The World's Solar Photovoltaic Capacity Has Surpassed the 100-Gigawatt Mark

By Sean Kane email: , Feb 11, 2013 04:02 PM EST

The European Photovoltaic Industry Association (EPIA) has announced that the world's solar photovoltaic capacity is now greater than 100 gigawatts.

How much power is 100 gigawatts? Not much. "This global capacity to harness the power of the sun produces as much electricity energy in a year as 16 coal power plants or nuclear reactors of 1 GW each," the EPIA said in a statement. This past year saw an estimated 30 GW added to the grid, which is about the same as 2011's also-record-setting growth.

"The photovoltaic industry clearly faces challenges by the results of 2012 show there is a strong global market for our technology," EPIA President Winfried Hoffmann said in the statement. "Even in these tough economic times and despite growing regulatory uncertainty, we have nearly managed to repeat the record year of 2011."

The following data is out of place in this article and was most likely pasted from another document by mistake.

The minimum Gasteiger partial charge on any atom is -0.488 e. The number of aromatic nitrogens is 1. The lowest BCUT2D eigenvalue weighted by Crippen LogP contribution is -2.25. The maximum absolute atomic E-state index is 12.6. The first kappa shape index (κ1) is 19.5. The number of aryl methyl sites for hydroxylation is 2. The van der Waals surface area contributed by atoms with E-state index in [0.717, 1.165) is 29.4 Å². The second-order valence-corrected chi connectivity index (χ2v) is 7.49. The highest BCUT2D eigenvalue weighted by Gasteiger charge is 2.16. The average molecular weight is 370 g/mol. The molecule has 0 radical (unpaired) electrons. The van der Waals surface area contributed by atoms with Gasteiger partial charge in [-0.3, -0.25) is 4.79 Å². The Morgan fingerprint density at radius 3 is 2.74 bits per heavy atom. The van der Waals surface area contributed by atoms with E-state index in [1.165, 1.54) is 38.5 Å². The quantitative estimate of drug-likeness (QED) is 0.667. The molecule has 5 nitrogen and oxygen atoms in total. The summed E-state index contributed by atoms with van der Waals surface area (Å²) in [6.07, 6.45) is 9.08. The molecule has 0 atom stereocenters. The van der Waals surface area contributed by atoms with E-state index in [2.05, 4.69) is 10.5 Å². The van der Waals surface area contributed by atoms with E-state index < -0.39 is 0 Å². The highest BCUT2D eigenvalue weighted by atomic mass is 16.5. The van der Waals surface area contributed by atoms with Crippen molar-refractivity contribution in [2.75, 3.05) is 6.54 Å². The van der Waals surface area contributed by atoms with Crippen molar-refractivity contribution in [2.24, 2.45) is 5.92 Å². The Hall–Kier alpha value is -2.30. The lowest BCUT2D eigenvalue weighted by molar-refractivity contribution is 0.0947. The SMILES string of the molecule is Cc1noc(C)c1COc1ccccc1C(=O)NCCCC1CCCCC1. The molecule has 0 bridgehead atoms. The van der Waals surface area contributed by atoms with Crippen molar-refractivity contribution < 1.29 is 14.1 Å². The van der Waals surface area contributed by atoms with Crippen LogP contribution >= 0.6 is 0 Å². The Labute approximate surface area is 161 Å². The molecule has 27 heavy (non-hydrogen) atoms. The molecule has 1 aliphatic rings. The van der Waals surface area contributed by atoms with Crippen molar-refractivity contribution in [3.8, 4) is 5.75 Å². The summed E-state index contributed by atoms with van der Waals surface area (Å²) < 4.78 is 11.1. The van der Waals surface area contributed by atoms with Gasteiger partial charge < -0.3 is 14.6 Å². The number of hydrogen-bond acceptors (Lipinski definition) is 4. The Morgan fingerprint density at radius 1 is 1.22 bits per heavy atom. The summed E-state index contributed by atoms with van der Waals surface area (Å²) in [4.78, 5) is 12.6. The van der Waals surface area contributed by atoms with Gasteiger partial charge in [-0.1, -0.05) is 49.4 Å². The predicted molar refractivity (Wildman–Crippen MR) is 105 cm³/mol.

The countries that added the most PV power to their grids were Germany (7.6 GW), China (estimated between 3.5 and 4.5 GW) and Italy (3.3 GW). The United States added 3.2 GW in 2012. The EPIA said the overall 100 GW total could increase by one or two gigawatts by the time the final results for the year are published in May.

While these numbers are small compared to other energy sources, Hoffmann is optimistic about the industry's growth. "The key going forward will be to address these new market challenges and continue policies that help PV technology to grow sustainably, continuing its evolution to a mainstream electricity source,"
 Hoffmann added.

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